Although Wednesday night’s concert at Mr. Small’s will be the talk of the town, it will only be Pittsburgh’s second stellar concert of the week. Islands is performing tonight at the Lawrenceville Moose Lodge. The band, which formed after the breakup of cult-famous group The Unicorns, is touring extensively to promote its sole album, Return to Sea. Islands’ influences are many: The band features a poppy bounce close to The Beatles circa Rubber Soul, compositional complexity the likes of Sufjan Stevens, and a sound of electro arena-rock similar to that of The Killers.
Though the album lacks cohesion, the songwriting chops on Return to the Sea are fabulous. On “Volcanoes,” shuffling snare drum patterns and half-note acoustic bass lines bring back the days of Johnny Cash country-rock. Singer-keyboardist-guitarist Nick Diamonds sings, “Just hold on as long you as you can / I’m so afraid to die,” as the song creeps into an Arctic Monkeys Brit-rock refrain. “Rough Gem” calls for a pair of tight hipster jeans. It’s a bare-bones keyboard-driven song with simple but catchy synth lines, a warm vibe, and surprisingly depressing vocals: “Dig deep, but don’t dig too deep / You’ll see the hole is empty.”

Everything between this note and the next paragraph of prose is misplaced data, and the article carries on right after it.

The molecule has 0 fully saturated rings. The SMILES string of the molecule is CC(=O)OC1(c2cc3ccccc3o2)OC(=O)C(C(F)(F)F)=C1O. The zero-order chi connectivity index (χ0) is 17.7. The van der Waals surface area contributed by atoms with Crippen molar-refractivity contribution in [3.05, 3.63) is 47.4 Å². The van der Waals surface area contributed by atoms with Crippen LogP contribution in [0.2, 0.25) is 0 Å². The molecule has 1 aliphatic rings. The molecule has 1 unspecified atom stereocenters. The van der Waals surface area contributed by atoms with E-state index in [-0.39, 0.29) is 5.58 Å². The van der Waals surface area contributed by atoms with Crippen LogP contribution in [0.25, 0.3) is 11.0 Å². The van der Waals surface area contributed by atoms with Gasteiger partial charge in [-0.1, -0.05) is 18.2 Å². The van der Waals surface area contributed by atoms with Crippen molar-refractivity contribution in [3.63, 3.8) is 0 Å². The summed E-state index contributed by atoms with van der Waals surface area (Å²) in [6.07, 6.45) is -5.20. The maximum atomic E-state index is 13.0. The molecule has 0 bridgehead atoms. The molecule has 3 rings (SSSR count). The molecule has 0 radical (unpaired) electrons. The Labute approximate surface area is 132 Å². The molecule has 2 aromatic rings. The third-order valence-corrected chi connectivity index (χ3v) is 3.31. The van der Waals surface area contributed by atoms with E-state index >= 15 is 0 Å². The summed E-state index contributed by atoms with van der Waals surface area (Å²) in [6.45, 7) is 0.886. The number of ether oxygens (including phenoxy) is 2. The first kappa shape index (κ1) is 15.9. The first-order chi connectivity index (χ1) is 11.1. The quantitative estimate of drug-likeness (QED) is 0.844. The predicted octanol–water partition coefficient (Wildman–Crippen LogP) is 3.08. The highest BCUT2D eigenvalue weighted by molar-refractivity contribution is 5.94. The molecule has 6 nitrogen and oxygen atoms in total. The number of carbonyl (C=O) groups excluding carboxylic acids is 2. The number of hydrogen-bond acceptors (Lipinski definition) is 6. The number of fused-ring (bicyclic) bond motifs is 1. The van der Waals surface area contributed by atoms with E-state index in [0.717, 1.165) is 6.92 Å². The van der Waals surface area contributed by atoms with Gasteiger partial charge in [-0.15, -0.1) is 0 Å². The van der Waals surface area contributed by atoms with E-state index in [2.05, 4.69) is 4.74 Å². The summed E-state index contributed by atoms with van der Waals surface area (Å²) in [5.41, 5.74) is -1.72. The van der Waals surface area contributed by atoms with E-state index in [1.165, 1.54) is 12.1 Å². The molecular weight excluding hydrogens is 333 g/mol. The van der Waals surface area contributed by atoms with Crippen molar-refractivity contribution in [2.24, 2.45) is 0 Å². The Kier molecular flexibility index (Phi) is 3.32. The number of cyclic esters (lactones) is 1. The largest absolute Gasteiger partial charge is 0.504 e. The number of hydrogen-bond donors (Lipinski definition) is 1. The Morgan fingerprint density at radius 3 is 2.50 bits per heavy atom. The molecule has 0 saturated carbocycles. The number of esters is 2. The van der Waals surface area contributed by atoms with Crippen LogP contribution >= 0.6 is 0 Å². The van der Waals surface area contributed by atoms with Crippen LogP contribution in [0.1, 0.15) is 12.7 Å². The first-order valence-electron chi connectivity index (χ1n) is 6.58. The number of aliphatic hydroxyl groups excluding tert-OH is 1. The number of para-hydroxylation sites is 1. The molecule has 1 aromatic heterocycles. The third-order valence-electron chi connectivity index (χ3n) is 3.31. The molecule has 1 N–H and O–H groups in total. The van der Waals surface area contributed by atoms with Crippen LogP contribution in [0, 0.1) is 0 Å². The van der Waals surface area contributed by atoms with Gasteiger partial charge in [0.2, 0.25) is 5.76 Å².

The mood then shifts: Return to the Sea calls upon its listeners to trade in their pretentious vintage T-shirts for beach attire and Hawaiian leis. “Jogging Gorgeous Summer” is a beautiful, melodic number with a peppy island groove (cheesy pun intended), provided by the band’s smoking rhythm section of Aaron Holmes on drums and Patrice Agbokou on bass. After the jazzy “If” and the ambient experimentation of “Ones,” Islands closes out the record with “Renaud,” a song of user-friendly simplicity, stripped down to piano and vocals.
Although Islands is still developing its sound and style, the band’s gifted songwriting abilities outshine any problems on Return to the Sea, making it a promising first record. The album is an impressive start to Islands’ career, predicting a successful promotional tour; next stop: Pittsburgh.
Suggested Listening: “Jogging Gorgeous Summer” — Return to the Sea